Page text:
An Australian openwheeler powerhouse of the 1990s and early 2000s has been tempted to return to the track …

SUCCESSFUL recent testing of the prototype Formula Thunder 5000 race car has been followed by breaking news of the return of a formidable open wheeler team to the fray after a 15-year break.

Adelaide’s Malcolm Ramsay has confirmed his support for the fledgling formula by joining the first group of people to pre-order a car.

Ramsay was head of the dominant Birrana team, which won no less than seven Australian Drivers Championships during the Formula Holden era, from 1994 to 2001.

Of late, he has run a Carrera Cup car under thenewly-named Phenix Motorsport.

“I’m excited by the prospect,” says Ramsay.

“At last, an openwheeler with real muscle, which will provide drivers with a real challenge – if you can put one of these on pole, you will have earned it.

“I can’t wait to be part of it – it has certainly provided the impetus to reignite our interest.

“It’s a credit to Chris Lambden to have come up with the concept and turned it into reality. Now we just need other serious teams and drivers to join us, for what I believe will be a terrific formula and series.”

The FT5000 car recently completed a full 65-lap test day at Phillip Island, without a single mechanical issue, dipping in to the m:24s with driver Tim Macrow at the wheel.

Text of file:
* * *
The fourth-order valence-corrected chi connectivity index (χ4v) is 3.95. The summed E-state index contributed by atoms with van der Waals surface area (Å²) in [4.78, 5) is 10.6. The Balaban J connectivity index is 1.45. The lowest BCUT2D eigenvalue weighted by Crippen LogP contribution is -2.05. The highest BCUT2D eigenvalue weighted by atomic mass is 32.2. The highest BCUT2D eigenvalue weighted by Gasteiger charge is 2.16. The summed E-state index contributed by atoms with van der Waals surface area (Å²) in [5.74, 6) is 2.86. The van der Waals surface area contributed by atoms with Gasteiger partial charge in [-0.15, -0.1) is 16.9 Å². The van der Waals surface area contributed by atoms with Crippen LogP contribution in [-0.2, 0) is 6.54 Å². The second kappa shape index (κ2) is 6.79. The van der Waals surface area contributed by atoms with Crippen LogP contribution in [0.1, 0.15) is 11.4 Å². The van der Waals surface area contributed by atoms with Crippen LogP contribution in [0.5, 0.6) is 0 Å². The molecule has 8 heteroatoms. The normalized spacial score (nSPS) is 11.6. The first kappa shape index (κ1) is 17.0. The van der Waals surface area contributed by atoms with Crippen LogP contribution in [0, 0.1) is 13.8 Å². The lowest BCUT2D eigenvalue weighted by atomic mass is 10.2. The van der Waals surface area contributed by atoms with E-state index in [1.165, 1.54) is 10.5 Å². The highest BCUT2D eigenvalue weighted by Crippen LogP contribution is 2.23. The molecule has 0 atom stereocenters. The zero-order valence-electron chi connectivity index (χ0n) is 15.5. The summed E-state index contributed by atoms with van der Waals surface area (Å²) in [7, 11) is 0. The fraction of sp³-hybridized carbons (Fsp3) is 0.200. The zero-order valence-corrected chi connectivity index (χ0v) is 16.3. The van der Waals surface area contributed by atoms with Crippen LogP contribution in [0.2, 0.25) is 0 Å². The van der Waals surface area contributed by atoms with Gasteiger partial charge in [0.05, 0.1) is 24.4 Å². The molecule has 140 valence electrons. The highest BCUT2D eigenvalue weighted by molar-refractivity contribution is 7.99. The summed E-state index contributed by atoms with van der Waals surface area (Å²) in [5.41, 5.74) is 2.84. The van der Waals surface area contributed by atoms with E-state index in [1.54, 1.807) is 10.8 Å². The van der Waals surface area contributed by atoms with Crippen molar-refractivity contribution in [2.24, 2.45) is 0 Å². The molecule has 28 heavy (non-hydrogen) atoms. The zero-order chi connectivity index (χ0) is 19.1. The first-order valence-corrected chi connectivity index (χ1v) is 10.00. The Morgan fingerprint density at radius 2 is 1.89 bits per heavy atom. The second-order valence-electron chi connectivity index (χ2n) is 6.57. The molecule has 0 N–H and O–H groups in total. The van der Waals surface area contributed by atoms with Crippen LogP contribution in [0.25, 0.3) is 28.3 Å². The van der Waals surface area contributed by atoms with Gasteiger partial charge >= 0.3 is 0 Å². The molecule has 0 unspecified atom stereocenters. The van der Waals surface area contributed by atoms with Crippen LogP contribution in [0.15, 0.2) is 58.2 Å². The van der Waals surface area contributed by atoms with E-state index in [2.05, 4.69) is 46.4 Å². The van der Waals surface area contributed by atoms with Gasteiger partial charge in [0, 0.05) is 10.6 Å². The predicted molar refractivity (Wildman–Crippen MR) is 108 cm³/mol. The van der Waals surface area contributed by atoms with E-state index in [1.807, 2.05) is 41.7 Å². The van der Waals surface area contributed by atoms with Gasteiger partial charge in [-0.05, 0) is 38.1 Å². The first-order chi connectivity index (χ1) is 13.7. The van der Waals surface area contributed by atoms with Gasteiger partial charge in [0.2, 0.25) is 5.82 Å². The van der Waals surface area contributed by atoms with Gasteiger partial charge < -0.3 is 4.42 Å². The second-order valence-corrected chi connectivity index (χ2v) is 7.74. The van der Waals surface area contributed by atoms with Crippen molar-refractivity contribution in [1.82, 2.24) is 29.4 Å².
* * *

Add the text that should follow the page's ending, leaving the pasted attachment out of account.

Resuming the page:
“That was a super day for the team,” says Lambden.

“Both the pace and reliability of the car are meeting our expectations, as well as the sight and sound …

“Yes, as Malcolm says, our job now is to grow the list of confirmed participants as soon as we can, to the point where we can commence a car build.

Having someone of his openwheeler pedigree so enthused andsupportive is just great – what better endorsement could you have?”

The FT5000 prototype car will be on display this Saturday at the Geelong Sprint Festival in the Shannons display area and turning demonstration laps on Sunday at the Phillip Island ‘Island Magic’ meeting.

V8 Sleuth strives to both preserve and celebrate Australian motorsport’s rich history, from tracking and tracing the race-by-race histories and changing ownership of individual cars, to capturing and retelling the stories of the people who made our sport what it is today.